Which is correct in the following? Say, there are a few persons in front of me and I ask them:

(1) Are any of you interested in going out for a movie tonight?

(2) Is any of you interested in going out for a movie tonight?

To me "is" sounds better, but my question is whether it is ok to use "is" when the pronoun here is "you"...

Or is it a matter of singular/plural?


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No: are. It has nothing to do with 'you'. 'Any' follows the number of the noun:

Is any of the sugar left?

Are any of your friends left?
Thanks a lot!

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but i've read this somewhere ------- Is anyone here ? waitt i don't understand !!
Because there is no one evident. In your original, there are several people gathered.
Use 'are' for plurals and 'is' for singles.

Any implies plural unless otherwise indicated; therefore 'are' is used by default. However, if the 'any' is called out as singular, then use 'is'.

Anyone is singular. Compare against 'any one'. Likewise for 'anybody': it means any single body (person). And so on.

Are any of you listening? (You refers to the class/crowd/audience) which is made up of lots of "you"s.

Amongst all of you is any one person listening to me?

Is anyone here?

Is anybody here?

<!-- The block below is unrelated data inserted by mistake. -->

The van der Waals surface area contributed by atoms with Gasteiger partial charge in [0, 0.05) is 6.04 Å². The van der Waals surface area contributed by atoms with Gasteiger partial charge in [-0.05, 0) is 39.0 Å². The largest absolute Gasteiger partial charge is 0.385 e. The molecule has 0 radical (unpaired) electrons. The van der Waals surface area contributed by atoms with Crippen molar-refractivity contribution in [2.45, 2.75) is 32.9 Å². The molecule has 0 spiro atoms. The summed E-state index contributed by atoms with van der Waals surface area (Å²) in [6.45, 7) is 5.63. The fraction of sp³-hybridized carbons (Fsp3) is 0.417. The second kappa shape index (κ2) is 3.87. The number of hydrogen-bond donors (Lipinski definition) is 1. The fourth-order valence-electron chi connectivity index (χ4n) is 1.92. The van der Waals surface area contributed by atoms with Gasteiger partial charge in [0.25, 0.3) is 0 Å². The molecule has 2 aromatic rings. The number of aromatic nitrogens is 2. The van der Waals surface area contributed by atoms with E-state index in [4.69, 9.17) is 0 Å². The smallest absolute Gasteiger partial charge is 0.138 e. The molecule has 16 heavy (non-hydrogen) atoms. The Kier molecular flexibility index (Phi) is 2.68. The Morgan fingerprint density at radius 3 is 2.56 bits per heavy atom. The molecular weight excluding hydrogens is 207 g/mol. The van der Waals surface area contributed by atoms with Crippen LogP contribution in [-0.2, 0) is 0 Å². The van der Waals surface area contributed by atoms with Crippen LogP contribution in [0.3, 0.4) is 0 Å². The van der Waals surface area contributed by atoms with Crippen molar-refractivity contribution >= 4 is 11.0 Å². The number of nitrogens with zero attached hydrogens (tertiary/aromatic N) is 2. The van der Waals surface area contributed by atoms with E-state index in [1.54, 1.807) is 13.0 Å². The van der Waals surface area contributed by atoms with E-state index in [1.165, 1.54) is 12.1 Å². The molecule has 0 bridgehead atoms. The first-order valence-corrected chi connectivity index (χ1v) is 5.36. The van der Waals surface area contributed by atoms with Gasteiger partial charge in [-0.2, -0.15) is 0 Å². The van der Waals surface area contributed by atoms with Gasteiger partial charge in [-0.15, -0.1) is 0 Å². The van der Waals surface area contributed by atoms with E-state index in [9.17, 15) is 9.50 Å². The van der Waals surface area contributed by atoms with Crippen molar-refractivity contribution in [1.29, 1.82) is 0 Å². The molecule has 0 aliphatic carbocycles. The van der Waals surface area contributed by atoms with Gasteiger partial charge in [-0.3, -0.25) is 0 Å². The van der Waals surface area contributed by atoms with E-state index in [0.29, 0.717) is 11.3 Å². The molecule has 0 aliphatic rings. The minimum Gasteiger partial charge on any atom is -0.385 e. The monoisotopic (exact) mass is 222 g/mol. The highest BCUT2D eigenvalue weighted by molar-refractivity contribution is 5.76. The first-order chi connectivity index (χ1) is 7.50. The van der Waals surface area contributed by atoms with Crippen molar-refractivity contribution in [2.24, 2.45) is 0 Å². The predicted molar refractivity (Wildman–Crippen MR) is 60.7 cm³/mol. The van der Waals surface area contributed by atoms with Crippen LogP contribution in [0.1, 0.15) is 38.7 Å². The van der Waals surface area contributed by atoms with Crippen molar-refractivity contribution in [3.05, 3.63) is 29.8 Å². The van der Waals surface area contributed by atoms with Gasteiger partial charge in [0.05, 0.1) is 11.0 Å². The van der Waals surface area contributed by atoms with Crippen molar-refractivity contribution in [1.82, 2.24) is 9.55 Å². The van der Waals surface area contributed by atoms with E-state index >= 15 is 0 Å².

Is there a person here?
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Just one more question.

Let's change the number of people from a few to two and use "either" instead of "any". Then, is the following correct?

Is either of you interested in going out for a movie tonight?

Thanks again,


The rule for 'any' and the rule for 'either' is the same.

Any/Either of (plus a plural noun or pronoun) can be followed by a verb in the singular or plural: If any/either of your friends want/wants to come, they are welcome. Plural is preferred in everyday language; singular is more formal. Of course, the verb precedes the subject in a question. Is/Are any/either of your friends ready?

This same advice is given in several places on the internet, but the following site is just about as good as any.

I have to say that the more formal versions sound rather stilted to my ear. I personally use the plurals.


Thanks CJ,

for the advice and the link as well.

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